An illustration of white men reading for an article on the lack of diversity in dark academia.

Dark Academia Has a ‘White’ Problem

The classical literature aesthetic is far too Eurocentric and lacks diversity. So how can we change that?
January 18, 2021
7 mins read

Your fingertips brush across the faded and beige pages of the ancient book on the mahogany desk. The weak lamplight illuminates the Latin before your eyes, the pencil in your hand scrawling the English translation in swirling cursive on the parchment under your palm. When your eyes finally grow weary, you close the book, gather your papers and put them in your tote. You fasten your tweed jacket and exit the library, casting one last lingering look at the books lining the walls, calling out to you, begging to be read. You tuck your spectacles into your pocket as you walk, knowing you’ll soon be back.

Does this scenario appeal to you? Then you love dark academia. This aesthetic promotes classic literature, writing, the arts, Greek and Gothic culture and architecture and mythology. Visually, dark academia mood boards include images of Gothic and classical architecture, old books, Roman and Latin languages, outfits of tweed with plaid, people in school uniforms and moss growing across ancient stone.

I personally love this aesthetic. It’s beautiful and timeless, and I appreciate its focus on higher learning and education. It has a universality for all those who enjoy the classics and humanities. Yet, dark academia falls short of what it could be. Unfortunately, in its skyrocket to popularity, this aesthetic has become Eurocentric and white-washed.

There are many examples of this. When I searched “dark academia” on Pinterest, any person included in a photo was seemingly white. White hands, white arms, white faces and European hair. I scrolled and scrolled but found nothing deviating from the Eurocentric norm.

The media that participates in dark academia has a similar problem. Most, if not all, of the quintessential dark academia films feature white casts. “Dead Poets Society” has no nonwhite main characters. The movie is fantastic, beautiful and heart wrenching, but there is a noticeable absence of any BIPOC. Though one could perhaps argue that a film set in a boarding school in 1950s New England would be primarily white, that doesn’t excuse it. “Bridgerton,” on Netflix, features a remarkably diverse cast set in the Regency era. Historical accuracy is important in media, but it doesn’t supersede the necessity of diversity and equity.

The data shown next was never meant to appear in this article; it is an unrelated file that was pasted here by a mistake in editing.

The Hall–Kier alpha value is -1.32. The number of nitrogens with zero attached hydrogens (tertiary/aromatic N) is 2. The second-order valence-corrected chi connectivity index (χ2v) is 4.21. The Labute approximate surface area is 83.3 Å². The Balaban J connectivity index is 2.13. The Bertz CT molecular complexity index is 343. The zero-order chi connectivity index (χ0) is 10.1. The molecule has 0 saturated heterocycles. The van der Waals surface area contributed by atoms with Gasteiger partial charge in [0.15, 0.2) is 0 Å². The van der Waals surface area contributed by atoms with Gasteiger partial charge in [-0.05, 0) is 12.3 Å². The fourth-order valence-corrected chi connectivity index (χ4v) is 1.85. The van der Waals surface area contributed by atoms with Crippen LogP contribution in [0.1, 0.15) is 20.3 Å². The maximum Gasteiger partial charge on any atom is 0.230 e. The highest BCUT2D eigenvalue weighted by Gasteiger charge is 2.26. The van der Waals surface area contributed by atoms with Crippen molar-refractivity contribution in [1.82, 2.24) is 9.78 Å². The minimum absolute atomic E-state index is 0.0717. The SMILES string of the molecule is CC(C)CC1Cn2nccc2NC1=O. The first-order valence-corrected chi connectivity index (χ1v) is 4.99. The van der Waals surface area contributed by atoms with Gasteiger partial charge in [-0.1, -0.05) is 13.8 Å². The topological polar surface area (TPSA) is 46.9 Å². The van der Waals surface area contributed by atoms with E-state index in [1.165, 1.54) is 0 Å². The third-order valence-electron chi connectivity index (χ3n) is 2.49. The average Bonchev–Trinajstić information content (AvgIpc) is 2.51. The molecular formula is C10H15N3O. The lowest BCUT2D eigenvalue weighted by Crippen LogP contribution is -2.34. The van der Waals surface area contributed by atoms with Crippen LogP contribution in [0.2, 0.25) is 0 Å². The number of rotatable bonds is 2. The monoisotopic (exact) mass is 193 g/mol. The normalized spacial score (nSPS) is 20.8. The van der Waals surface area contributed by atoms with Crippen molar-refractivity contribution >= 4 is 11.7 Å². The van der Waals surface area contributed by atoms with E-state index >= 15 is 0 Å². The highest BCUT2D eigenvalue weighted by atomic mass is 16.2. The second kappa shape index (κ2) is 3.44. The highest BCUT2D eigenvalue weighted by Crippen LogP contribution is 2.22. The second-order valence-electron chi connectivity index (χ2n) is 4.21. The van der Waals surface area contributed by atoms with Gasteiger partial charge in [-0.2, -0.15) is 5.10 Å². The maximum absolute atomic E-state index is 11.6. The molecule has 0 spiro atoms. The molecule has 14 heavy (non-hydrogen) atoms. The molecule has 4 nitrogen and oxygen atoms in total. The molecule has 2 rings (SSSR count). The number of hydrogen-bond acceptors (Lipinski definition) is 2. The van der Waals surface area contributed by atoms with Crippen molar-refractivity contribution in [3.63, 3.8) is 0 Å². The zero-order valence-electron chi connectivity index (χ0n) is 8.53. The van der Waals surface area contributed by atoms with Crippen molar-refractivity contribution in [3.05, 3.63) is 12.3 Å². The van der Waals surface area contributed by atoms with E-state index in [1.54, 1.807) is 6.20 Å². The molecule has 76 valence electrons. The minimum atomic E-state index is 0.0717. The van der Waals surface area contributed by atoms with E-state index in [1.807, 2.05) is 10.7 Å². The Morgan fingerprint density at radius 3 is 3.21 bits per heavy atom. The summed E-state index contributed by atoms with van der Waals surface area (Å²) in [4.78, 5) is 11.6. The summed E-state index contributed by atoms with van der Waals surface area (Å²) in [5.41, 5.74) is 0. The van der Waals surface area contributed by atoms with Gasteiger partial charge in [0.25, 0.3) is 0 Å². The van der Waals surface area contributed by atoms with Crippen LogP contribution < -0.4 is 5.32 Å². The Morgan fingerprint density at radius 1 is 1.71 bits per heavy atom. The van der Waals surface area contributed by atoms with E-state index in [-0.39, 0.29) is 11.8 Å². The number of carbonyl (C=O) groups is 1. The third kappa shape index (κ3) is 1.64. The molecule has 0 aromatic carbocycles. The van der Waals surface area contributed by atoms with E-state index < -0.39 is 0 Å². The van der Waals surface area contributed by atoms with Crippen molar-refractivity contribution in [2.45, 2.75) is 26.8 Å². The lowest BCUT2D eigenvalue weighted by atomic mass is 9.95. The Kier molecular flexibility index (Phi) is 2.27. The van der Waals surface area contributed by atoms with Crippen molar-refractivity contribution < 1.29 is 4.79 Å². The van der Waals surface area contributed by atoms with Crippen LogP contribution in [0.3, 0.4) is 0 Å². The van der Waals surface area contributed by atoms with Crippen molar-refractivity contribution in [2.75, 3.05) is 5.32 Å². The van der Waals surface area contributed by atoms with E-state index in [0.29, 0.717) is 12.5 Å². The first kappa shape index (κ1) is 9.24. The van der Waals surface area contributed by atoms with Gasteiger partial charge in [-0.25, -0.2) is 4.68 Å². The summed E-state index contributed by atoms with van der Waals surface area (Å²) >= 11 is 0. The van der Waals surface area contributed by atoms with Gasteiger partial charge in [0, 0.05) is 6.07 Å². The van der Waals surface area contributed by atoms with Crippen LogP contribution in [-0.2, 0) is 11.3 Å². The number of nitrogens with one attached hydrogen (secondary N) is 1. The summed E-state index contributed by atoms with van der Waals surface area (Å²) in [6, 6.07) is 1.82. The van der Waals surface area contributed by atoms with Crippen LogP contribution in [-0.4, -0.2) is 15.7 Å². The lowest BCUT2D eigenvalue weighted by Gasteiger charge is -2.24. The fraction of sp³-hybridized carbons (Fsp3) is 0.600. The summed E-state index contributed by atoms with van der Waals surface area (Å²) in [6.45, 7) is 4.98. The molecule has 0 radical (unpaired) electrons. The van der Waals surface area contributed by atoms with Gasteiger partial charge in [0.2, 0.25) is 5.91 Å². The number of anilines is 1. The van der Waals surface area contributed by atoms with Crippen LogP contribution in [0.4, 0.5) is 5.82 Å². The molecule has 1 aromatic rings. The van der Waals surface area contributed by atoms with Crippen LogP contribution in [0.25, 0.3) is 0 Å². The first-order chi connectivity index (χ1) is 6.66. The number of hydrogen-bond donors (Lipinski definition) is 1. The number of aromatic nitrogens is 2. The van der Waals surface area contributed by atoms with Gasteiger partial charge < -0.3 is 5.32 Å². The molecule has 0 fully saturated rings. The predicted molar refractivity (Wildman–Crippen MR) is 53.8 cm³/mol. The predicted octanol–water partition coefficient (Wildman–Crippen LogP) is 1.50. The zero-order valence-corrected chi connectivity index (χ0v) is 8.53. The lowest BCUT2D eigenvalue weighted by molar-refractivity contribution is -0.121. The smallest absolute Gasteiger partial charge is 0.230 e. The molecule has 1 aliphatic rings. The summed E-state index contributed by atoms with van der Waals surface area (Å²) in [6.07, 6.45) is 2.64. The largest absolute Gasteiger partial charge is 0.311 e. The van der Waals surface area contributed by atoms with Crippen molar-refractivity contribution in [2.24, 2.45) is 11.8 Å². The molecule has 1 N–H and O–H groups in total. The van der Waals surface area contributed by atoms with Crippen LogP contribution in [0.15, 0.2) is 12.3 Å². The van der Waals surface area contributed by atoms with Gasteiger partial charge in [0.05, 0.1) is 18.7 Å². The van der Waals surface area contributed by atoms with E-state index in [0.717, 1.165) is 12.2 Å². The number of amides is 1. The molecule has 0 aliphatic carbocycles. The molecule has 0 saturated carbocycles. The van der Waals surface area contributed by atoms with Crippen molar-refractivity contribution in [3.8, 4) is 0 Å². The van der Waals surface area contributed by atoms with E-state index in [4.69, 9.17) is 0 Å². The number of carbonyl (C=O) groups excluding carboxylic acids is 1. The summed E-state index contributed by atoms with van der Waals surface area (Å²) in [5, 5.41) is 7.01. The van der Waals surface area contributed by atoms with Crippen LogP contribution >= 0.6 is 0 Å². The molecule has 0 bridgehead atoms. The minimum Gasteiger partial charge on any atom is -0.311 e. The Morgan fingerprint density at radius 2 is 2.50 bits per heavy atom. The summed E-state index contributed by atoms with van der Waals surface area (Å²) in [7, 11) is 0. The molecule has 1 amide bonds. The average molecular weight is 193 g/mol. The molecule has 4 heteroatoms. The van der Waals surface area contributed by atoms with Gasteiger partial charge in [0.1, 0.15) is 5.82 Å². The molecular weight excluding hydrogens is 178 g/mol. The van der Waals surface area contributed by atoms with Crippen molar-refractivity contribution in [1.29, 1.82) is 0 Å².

The same happens in “The Riot Club.” This movie occurs in the contemporary era, with the characters using cell phones and driving modern cars. It follows the story of a secret society at Oxford University, made up of influential, wealthy and depraved students. Starring Max Irons, Sam Claflin and Douglas Booth, the film is terrifying and raw and aptly demonstrates the corruption of power. Yet, it also features no BIPOC. For a movie set in our era, this is strange and also not representative of the world we live in.

Other iterations of dark academia fall into the same hole. Both the book and film adaptations of “Little Women” feature all white leads. The book and film of “The Picture of Dorian Gray” also focus solely on white people. “Dracula” meets the same fate.

Perhaps the most famous modern dark academic fictional book is Donna Tartt’s “The Secret History.” I have yet to read it, but many dark academia blogs post about it frequently. When I looked up the characters, all the descriptions and fan art only show white, Eurocentric leads. If this novel is truly the paragon of modern dark academia, the aesthetic has a long way to go if it seeks to become inclusive.

Ariel Yisrael wrote in Madame Blue, “Even if a piece of literature written by a non-white author could fit into the dark academia aesthetic it is seldom recommended as important reading. The lack of diverse voices in dark academia doesn’t appear to be done intentionally so it is only by acting intentionally that this lack of diversity can be undone.” Those who contribute to the dark academic aesthetic need to promote diversity in the community. The Eurocentric mindset, if Yisrael is correct, is unintentional, so for a positive change to occur we must take action with purpose.

Some are already taking steps toward this. Tumblr user chaotic-autumn-songbird has a list of ways to diversify your participation in the dark academia aesthetic, including recommendations of dead languages to study, old religions to explore and different poets to read. Tumblr user writerincrisis has posted and reblogged a variety of Brazilian aesthetic posts and book recommendations within the dark academia realm.

Didi Aphra wrote on her blog, “Girls of all ethnicities, sexual orientations, body types, you name it! Dark academia is seriously lacking in diversity. But then again Toni Morrison said, ‘If there’s a book that you want to read, but it hasn’t been written yet, then you must write it.’ So maybe one day I will.” Hopefully Aphra will make good on this promise and give us a dark academia novel full of characters from different backgrounds that can rise to complement, or perhaps even replace, the current Eurocentric monolith.

If you are a dark academic pursuing a broader educational view, maybe read Rumi or Mahmoud Darwish or Langston Hughes. Appreciate art by nonwhite artists. Learn a dead language that isn’t Latin or Ancient Greek. Seek a more global learning experience and take that with you into the world.

Emily Jewett, University of San Diego

Writer Profile

Emily Jewett

University of San Diego
English, concentration in Creative Writing, minor in Political Science

I’m a senior at USD studying English, creative writing and political science. In my free time, I love to read, write and watch an excessive amount of TikTok.

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